What is an Arduino?

child inserts electric wires into breadboard and Arduino
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What is Arduino?

Today’s lesson: Arduino.

What is it? Why is it? Where is it? How is it? We have the answers.

Arduino is an open-source electronics platform. In the software world, open-source indicates something that can be modified by anyone. It’s “open,” with a design that’s publicly accessible.

Arduino is a great introduction to programming for young engineers. It’s simple in design and easy to use. Arduino comes in the form of a programmable circuit board (or microcontroller) and software that’s used to send computer code directly to the board. An Arduino board (or “breadboard”) reads inputs and converts them into outputs. You get to decide what these inputs are, and what outputs they’ll create! Arduino Programming Language is used to accomplish this.

What’s Arduino used for?

student building electronics remote control car

 

Arduino was developed at the Ivrea Interaction Design Institute with the goal of empowering students who don’t have a background in electronics or programming. Hence its ease of use and user-friendly experience.

Today, the Arduino platform is utilized for a multitude of different projects, and by a similarly wide variety of people. Students, hobbyists, artists, and even professional programmers all make use of Arduino’s open-source platform.

The case for Arduino is simple: Not only is it accessible to people of all ages, but its adaptability also makes it a crowd favorite. Beginners and advanced programmers alike can benefit from an Arduino-driven project. It also works on Mac, Windows, and Linux – making it all the more available to the masses.

In an educational setting, Arduino is used to build things (think low-cost science projects) or jumpstart programming and/or robotics lessons. Designers and architects can use it to build interactive prototypes – this helps tremendously in showing investors what a finished project might look like. Musicians use it to test out new instruments. See? It’s a versatile product.

Arduino is capable of working in tandem with buttons, LEDs, motors, cameras, and tons of other electronic components. Members of the Arduino community will attest – the ease of use and seemingly unlimited capabilities make it a platform worth using.

How Arduino Works

There’s no denying that Arduino is an easy tool to work with, but why? Here’s how the popular board functions.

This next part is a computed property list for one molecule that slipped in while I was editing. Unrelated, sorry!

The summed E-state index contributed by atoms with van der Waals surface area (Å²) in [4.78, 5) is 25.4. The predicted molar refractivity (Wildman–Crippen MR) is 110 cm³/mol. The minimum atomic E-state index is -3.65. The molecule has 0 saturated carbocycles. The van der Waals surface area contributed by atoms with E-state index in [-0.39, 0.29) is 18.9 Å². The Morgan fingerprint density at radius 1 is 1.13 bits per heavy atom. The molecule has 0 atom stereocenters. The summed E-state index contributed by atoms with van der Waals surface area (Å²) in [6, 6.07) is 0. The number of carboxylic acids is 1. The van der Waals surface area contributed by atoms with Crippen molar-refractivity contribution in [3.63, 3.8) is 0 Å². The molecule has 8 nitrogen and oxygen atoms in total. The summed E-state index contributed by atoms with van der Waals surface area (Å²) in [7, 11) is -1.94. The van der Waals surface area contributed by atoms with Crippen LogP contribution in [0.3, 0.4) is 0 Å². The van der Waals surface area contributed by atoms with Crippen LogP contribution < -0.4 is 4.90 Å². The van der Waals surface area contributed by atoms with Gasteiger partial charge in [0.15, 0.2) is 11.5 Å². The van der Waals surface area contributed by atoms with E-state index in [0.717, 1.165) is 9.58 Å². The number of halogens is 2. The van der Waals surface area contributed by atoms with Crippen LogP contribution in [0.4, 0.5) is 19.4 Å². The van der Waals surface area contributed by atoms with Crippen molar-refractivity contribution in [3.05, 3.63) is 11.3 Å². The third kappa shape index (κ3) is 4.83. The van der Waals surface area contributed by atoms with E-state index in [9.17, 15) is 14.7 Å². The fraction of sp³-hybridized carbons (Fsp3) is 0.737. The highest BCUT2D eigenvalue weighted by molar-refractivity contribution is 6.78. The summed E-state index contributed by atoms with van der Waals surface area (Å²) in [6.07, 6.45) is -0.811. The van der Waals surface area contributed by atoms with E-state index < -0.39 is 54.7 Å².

Hardware

a microcontroller called arduino

The Arduino hardware is what makes the “board.” There are many different types of Arduino boards (more on this later). A good starting point for beginning programmers is the Arduino Uno.

Any Arduino board will share one trait with its brothers and sisters: a microcontroller. Thinks of this as a tiny computer – it’s the key to inputs being read and, subsequently, used to control different outputs.

Software

a screenshot of Arduino software with written code

Here comes the fun stuff. Arduino software, or Arduino IDE (Integrated Development Environment), is what you download onto your computer and use to program an Arduino board (see: Hardware). So, this means you’ll code with Arduino IDE and then upload said computer code to the physical board. Pretty neat.

Code

And then there was one – Arduino code. As mentioned, this is what you create via the IDE software. For young programmers – Arduino’s code is essentially a version of C and C++ languages. Familiarize yourself with these and you’ll have no problem navigating Arduino (or vice-versa).

Types of Arduino Boards

Once you have a grasp on using Arduino, it’s fun to experiment with different boards. Arduino has several.

Arduino Uno

This one’s the top pick for a beginner, and there’s no shame in that! The Uno has all the basics needed to get started on an Arduino project. All you need to do is connect it to your computer with a USB cable or use an alternative power supply and voila! It’s time to get to work.

Arduino Leonardo

Leonardo uses one microcontroller with a built-in USB connection, making it a cheaper option. However, cheaper doesn’t mean poor quality! In fact, the board can function as a keyboard, mouse, etc. because of its direct USB. How awesome is that?

LilyPad Arduino

On top of a cool (lily pad-like) design, this one comes with connecting pads and a shape that allows for it to be sewn into clothing. Looking to turn your wardrobe into a collection of cool gadgets and electronic devices?

Arduino Mega

The Mega, as it’s name might suggest, allows for many different digital inputs/outputs. This is a user’s choice when a project requires a large amount of inputs and outputs.

Fun Arduino Projects for Kids

Ready to get started on your very own Arduino project? Look no further than Thimble’s awesome collection of Arduino starter kits that are part of its monthly subscription service for kids! Thimble’s first kit, the Creator Set, is a great way to get started.

Robot Friend

robot friend

Our first project is featured in Thimble’s 101 Creator’s Kid kit. “Robot Friend” allows you to construct a small robot whose arm will move when you move your own hand across a sensor. Adjust the code and make the arm move faster or slower!

Clapper

This project tests Arduino’s analog sensor and its capability to detect variations in sound levels. In doing so, the Clapper is used to operate a light switch….all by clapping!

8 Bit Music Conductor

placing buzzer into arduino shield

Trying to unleash your inner-musician? Thimble’s “8 Bit Music Conductor” gives you the opportunity to use an electronic component known as a “Piezo Buzzer” and program your own melody. It’s science and art, all in one.

Using Arduino is an awesome way to get your feet wet in the programming world. We hope this guide has been valuable and are here to help you start exploring the world of Arduino!

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